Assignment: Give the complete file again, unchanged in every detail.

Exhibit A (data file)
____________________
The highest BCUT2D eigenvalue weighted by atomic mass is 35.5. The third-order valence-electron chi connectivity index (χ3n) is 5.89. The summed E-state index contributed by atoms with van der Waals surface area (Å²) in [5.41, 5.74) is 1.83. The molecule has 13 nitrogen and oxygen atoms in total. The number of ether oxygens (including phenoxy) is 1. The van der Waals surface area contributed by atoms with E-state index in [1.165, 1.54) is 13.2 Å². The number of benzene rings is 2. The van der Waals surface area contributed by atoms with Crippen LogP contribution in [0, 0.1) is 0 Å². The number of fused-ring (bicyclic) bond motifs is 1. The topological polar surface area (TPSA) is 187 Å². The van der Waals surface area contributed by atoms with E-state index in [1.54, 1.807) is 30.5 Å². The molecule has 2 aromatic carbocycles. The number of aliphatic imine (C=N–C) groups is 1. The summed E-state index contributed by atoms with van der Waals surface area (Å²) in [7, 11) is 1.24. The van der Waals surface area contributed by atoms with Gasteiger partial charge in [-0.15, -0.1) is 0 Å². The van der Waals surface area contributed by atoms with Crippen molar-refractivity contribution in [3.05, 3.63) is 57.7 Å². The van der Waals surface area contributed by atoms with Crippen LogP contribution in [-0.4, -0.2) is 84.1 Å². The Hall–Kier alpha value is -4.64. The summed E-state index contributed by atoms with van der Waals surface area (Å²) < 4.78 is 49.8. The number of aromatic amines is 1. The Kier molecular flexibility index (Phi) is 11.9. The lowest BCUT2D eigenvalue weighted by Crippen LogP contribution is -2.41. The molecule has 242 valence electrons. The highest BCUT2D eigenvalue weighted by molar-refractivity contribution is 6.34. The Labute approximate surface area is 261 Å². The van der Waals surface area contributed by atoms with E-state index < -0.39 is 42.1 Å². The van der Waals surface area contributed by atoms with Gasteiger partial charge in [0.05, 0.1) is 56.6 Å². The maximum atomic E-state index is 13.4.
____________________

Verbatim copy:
The highest BCUT2D eigenvalue weighted by atomic mass is 35.5. The third-order valence-electron chi connectivity index (χ3n) is 5.89. The summed E-state index contributed by atoms with van der Waals surface area (Å²) in [5.41, 5.74) is 1.83. The molecule has 13 nitrogen and oxygen atoms in total. The number of ether oxygens (including phenoxy) is 1. The van der Waals surface area contributed by atoms with E-state index in [1.165, 1.54) is 13.2 Å². The number of benzene rings is 2. The van der Waals surface area contributed by atoms with Crippen LogP contribution in [0, 0.1) is 0 Å². The number of fused-ring (bicyclic) bond motifs is 1. The topological polar surface area (TPSA) is 187 Å². The van der Waals surface area contributed by atoms with E-state index in [1.54, 1.807) is 30.5 Å². The molecule has 2 aromatic carbocycles. The number of aliphatic imine (C=N–C) groups is 1. The summed E-state index contributed by atoms with van der Waals surface area (Å²) in [7, 11) is 1.24. The van der Waals surface area contributed by atoms with Gasteiger partial charge in [-0.15, -0.1) is 0 Å². The van der Waals surface area contributed by atoms with Crippen molar-refractivity contribution in [3.05, 3.63) is 57.7 Å². The van der Waals surface area contributed by atoms with Crippen LogP contribution in [-0.4, -0.2) is 84.1 Å². The Hall–Kier alpha value is -4.64. The summed E-state index contributed by atoms with van der Waals surface area (Å²) < 4.78 is 49.8. The number of aromatic amines is 1. The Kier molecular flexibility index (Phi) is 11.9. The lowest BCUT2D eigenvalue weighted by Crippen LogP contribution is -2.41. The molecule has 242 valence electrons. The highest BCUT2D eigenvalue weighted by molar-refractivity contribution is 6.34. The Labute approximate surface area is 261 Å². The van der Waals surface area contributed by atoms with E-state index < -0.39 is 42.1 Å². The van der Waals surface area contributed by atoms with Gasteiger partial charge in [0.05, 0.1) is 56.6 Å². The maximum atomic E-state index is 13.4.